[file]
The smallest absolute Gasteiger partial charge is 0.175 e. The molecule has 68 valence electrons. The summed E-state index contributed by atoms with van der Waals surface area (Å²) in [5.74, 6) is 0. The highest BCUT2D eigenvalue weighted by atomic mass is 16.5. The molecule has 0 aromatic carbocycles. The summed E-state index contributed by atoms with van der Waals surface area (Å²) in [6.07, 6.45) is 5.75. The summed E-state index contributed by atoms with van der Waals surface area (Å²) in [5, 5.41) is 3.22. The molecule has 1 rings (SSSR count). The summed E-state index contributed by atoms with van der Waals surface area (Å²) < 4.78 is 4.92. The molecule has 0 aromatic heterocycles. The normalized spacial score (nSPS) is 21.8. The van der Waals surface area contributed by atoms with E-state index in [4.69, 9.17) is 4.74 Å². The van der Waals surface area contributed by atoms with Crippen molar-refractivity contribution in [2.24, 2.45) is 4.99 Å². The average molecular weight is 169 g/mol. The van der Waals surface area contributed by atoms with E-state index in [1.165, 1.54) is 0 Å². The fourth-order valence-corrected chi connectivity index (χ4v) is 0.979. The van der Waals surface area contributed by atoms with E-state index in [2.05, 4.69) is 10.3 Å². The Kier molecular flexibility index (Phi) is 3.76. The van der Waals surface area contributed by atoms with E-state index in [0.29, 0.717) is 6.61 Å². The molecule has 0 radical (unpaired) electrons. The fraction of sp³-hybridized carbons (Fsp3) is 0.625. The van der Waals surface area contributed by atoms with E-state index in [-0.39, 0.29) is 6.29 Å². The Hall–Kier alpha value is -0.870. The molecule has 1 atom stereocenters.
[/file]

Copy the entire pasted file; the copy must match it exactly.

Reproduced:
The smallest absolute Gasteiger partial charge is 0.175 e. The molecule has 68 valence electrons. The summed E-state index contributed by atoms with van der Waals surface area (Å²) in [5.74, 6) is 0. The highest BCUT2D eigenvalue weighted by atomic mass is 16.5. The molecule has 0 aromatic carbocycles. The summed E-state index contributed by atoms with van der Waals surface area (Å²) in [6.07, 6.45) is 5.75. The summed E-state index contributed by atoms with van der Waals surface area (Å²) in [5, 5.41) is 3.22. The molecule has 1 rings (SSSR count). The summed E-state index contributed by atoms with van der Waals surface area (Å²) < 4.78 is 4.92. The molecule has 0 aromatic heterocycles. The normalized spacial score (nSPS) is 21.8. The van der Waals surface area contributed by atoms with E-state index in [4.69, 9.17) is 4.74 Å². The van der Waals surface area contributed by atoms with Crippen molar-refractivity contribution in [2.24, 2.45) is 4.99 Å². The average molecular weight is 169 g/mol. The van der Waals surface area contributed by atoms with E-state index in [1.165, 1.54) is 0 Å². The fourth-order valence-corrected chi connectivity index (χ4v) is 0.979. The van der Waals surface area contributed by atoms with E-state index in [2.05, 4.69) is 10.3 Å². The Kier molecular flexibility index (Phi) is 3.76. The van der Waals surface area contributed by atoms with E-state index in [0.29, 0.717) is 6.61 Å². The molecule has 0 radical (unpaired) electrons. The fraction of sp³-hybridized carbons (Fsp3) is 0.625. The van der Waals surface area contributed by atoms with E-state index in [-0.39, 0.29) is 6.29 Å². The Hall–Kier alpha value is -0.870. The molecule has 1 atom stereocenters.